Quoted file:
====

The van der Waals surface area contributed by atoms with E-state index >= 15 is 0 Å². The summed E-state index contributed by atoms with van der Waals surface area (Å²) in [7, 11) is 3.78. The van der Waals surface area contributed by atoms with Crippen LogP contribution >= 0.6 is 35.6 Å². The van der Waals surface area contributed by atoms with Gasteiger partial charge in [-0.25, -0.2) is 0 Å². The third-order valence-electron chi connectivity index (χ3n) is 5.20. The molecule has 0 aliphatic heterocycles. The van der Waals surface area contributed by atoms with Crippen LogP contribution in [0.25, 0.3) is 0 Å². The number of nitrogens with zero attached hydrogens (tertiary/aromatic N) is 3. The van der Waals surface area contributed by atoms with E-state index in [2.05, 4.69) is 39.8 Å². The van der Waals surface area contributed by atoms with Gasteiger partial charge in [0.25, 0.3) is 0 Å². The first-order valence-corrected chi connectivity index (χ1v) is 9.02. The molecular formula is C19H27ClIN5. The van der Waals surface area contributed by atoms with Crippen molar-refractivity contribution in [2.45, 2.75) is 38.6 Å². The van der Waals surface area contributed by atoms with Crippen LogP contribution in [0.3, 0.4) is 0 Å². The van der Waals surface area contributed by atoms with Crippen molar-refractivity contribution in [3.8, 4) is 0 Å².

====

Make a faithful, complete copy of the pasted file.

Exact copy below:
The van der Waals surface area contributed by atoms with E-state index >= 15 is 0 Å². The summed E-state index contributed by atoms with van der Waals surface area (Å²) in [7, 11) is 3.78. The van der Waals surface area contributed by atoms with Crippen LogP contribution >= 0.6 is 35.6 Å². The van der Waals surface area contributed by atoms with Gasteiger partial charge in [-0.25, -0.2) is 0 Å². The third-order valence-electron chi connectivity index (χ3n) is 5.20. The molecule has 0 aliphatic heterocycles. The van der Waals surface area contributed by atoms with Crippen LogP contribution in [0.25, 0.3) is 0 Å². The number of nitrogens with zero attached hydrogens (tertiary/aromatic N) is 3. The van der Waals surface area contributed by atoms with E-state index in [2.05, 4.69) is 39.8 Å². The van der Waals surface area contributed by atoms with Gasteiger partial charge in [0.25, 0.3) is 0 Å². The first-order valence-corrected chi connectivity index (χ1v) is 9.02. The molecular formula is C19H27ClIN5. The van der Waals surface area contributed by atoms with Crippen molar-refractivity contribution in [2.45, 2.75) is 38.6 Å². The van der Waals surface area contributed by atoms with Crippen LogP contribution in [0.3, 0.4) is 0 Å². The van der Waals surface area contributed by atoms with Crippen molar-refractivity contribution in [3.8, 4) is 0 Å².